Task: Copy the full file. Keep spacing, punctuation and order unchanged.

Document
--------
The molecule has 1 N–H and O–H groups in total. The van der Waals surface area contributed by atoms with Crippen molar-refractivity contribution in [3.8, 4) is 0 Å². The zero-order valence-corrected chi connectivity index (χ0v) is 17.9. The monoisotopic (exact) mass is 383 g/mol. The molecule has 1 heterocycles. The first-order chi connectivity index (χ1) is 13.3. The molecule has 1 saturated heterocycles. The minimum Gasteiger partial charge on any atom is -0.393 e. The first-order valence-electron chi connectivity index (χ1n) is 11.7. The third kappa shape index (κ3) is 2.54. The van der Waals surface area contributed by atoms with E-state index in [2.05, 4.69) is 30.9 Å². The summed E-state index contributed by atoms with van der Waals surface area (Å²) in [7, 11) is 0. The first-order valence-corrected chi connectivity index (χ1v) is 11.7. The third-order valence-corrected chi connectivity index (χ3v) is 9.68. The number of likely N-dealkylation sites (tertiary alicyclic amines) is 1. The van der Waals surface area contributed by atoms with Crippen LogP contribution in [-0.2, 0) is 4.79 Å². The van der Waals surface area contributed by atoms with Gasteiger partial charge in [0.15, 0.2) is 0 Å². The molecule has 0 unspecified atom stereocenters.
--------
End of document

The molecule has 1 N–H and O–H groups in total. The van der Waals surface area contributed by atoms with Crippen molar-refractivity contribution in [3.8, 4) is 0 Å². The zero-order valence-corrected chi connectivity index (χ0v) is 17.9. The monoisotopic (exact) mass is 383 g/mol. The molecule has 1 heterocycles. The first-order chi connectivity index (χ1) is 13.3. The molecule has 1 saturated heterocycles. The minimum Gasteiger partial charge on any atom is -0.393 e. The first-order valence-electron chi connectivity index (χ1n) is 11.7. The third kappa shape index (κ3) is 2.54. The van der Waals surface area contributed by atoms with E-state index in [2.05, 4.69) is 30.9 Å². The summed E-state index contributed by atoms with van der Waals surface area (Å²) in [7, 11) is 0. The first-order valence-corrected chi connectivity index (χ1v) is 11.7. The third-order valence-corrected chi connectivity index (χ3v) is 9.68. The number of likely N-dealkylation sites (tertiary alicyclic amines) is 1. The van der Waals surface area contributed by atoms with Crippen LogP contribution in [-0.2, 0) is 4.79 Å². The van der Waals surface area contributed by atoms with Gasteiger partial charge in [0.15, 0.2) is 0 Å². The molecule has 0 unspecified atom stereocenters.